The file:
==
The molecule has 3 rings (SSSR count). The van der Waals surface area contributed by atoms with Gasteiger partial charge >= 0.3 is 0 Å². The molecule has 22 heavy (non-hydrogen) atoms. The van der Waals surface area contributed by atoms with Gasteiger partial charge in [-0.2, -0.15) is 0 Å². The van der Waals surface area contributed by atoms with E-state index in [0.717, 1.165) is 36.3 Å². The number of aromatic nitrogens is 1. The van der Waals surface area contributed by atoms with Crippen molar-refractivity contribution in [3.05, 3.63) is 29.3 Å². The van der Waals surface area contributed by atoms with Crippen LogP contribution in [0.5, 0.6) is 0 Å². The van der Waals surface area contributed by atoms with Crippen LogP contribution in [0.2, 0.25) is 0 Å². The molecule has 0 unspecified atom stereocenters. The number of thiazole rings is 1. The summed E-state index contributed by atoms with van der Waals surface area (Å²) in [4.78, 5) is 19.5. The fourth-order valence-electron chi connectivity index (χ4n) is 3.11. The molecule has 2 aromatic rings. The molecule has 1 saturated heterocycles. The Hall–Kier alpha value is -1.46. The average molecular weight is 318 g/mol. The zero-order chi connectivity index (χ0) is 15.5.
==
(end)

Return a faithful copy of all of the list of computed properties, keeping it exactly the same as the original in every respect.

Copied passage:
The molecule has 3 rings (SSSR count). The van der Waals surface area contributed by atoms with Gasteiger partial charge >= 0.3 is 0 Å². The molecule has 22 heavy (non-hydrogen) atoms. The van der Waals surface area contributed by atoms with Gasteiger partial charge in [-0.2, -0.15) is 0 Å². The van der Waals surface area contributed by atoms with E-state index in [0.717, 1.165) is 36.3 Å². The number of aromatic nitrogens is 1. The van der Waals surface area contributed by atoms with Crippen molar-refractivity contribution in [3.05, 3.63) is 29.3 Å². The van der Waals surface area contributed by atoms with Crippen LogP contribution in [0.5, 0.6) is 0 Å². The van der Waals surface area contributed by atoms with Crippen LogP contribution in [0.2, 0.25) is 0 Å². The molecule has 0 unspecified atom stereocenters. The number of thiazole rings is 1. The summed E-state index contributed by atoms with van der Waals surface area (Å²) in [4.78, 5) is 19.5. The fourth-order valence-electron chi connectivity index (χ4n) is 3.11. The molecule has 2 aromatic rings. The molecule has 1 saturated heterocycles. The Hall–Kier alpha value is -1.46. The average molecular weight is 318 g/mol. The zero-order chi connectivity index (χ0) is 15.5.